Why Do Stories of Female Sexual Predators Shock Us?
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It may be the summer’s best beach read — that is, if you ditch the disconcertingly woolly black velour dust jacket, and make sure your kids aren’t peeking over your shoulder.
“Tampa,” by Alissa Nutting, is a tale of lust that draws out the dynamic between a predatory teacher and her lascivious students. The twist — if indeed it is a twist — is that the predator here is a woman, and that her crime is hardly one of opportunity. Celeste Price, the novel’s protagonist, takes a job as a teacher specifically to seduce young boys, those untouched by incipient manhood. She’s calculating in a manner that’s utterly compelling, because she explains every step of her reasoning — and every pulse of her body — to the transfixed reader. Nutting has described the book, in other interviews, as inspired in part by studying in high school with a woman who went on to teach and to have sex with her students.
And so she shows us every detail of a richly imagined routine built around transgressive, morally appalling sex. Celeste, throughout the novel, slathers herself with lotions so that she appears closer in age to her students; she drugs herself to mute the pain of sex with her unsuspecting husband and drugs her husband so that she can escape his advances when they’re unbearable; she evades her colleagues and the parents of her students with a perceptive criminal mind. The reader hardly roots for Celeste to escape punishment, but watching the machinations of her mind, the degree to which she can defend any of her actions and ensure that she’s always one step away from society, is completely entertaining.
Beyond mere titillation, “Tampa” gets at fundamental questions: What are the limits of reader empathy? If an individual we’d view as an unrepentant criminal explains her twisted thought process, are we complicit if we keep reading? And is an adult woman seducing a young male student — with its air of “hot for teacher” fantasy — meaningfully different from male pedophilia? We spoke to Nutting, a teacher of creative writing at Ohio’s John Carroll University, about her explosive book, whether she expects to join the “serious novelist” crowd, why “Lolita” conforms to sexual stereotypes, and what she learned from her own anxiety.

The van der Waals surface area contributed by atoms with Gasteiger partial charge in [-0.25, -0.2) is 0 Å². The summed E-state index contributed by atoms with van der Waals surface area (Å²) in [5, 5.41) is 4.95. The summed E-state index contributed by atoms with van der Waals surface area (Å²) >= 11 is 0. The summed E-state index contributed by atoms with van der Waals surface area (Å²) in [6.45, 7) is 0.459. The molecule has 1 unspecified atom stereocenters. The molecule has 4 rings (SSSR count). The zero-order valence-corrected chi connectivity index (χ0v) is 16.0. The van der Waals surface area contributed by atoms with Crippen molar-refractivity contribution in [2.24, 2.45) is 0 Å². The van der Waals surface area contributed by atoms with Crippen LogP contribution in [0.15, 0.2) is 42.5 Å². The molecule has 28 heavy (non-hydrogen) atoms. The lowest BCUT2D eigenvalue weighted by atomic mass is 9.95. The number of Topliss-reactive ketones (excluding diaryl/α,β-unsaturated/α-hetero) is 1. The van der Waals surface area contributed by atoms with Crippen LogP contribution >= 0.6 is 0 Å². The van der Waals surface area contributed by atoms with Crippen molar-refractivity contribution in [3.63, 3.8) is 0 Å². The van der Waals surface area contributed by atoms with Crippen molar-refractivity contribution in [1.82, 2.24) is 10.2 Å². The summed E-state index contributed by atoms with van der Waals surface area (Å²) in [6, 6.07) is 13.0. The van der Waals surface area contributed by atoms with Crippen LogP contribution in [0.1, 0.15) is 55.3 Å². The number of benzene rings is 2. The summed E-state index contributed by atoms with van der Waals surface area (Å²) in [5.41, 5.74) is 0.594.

I’ve seen this book compared to “Fifty Shades of Grey” on its GoodReads page. Given that E.L. James’ novel is about two adults, does that bother you?
[laughs at some length] Yeah … I understand the comparison based on extremity. I think that “Fifty Shades of Grey” is probably one of the first contemporary mainstream infusions of literature with a great deal of sexuality included in it. And I understand the fact that that’s a female author writing a sexually explicit book, which also isn’t awfully common — that’s kind of where my understanding of the comparison leaves off. In this book Celeste is a predator. The relationship by law cannot be consensual.
But it also suggests that “Tampa” is being kind of marginalized into the pile of books for women exclusively, rather than “important” novels — which are usually by men.
Absolutely. I think that that does happen. Realistically, unfortunately, I think that really blatant sexuality and works that feature humor or comedy, all of these things are traditionally written off as being lowbrow. There’s a notion that really grand novels, the novels that are going to win the big awards, need to be dark, dramatic, serious, sweeping and tasteful. There are these rigid boundaries, and when you cross over them — if you get too sexually explicit, if it’s too humorous or satirical — you fall out of the mainstream literary sweet spot. There are some people who dismiss every work that does fall out of it, who don’t take that work as seriously.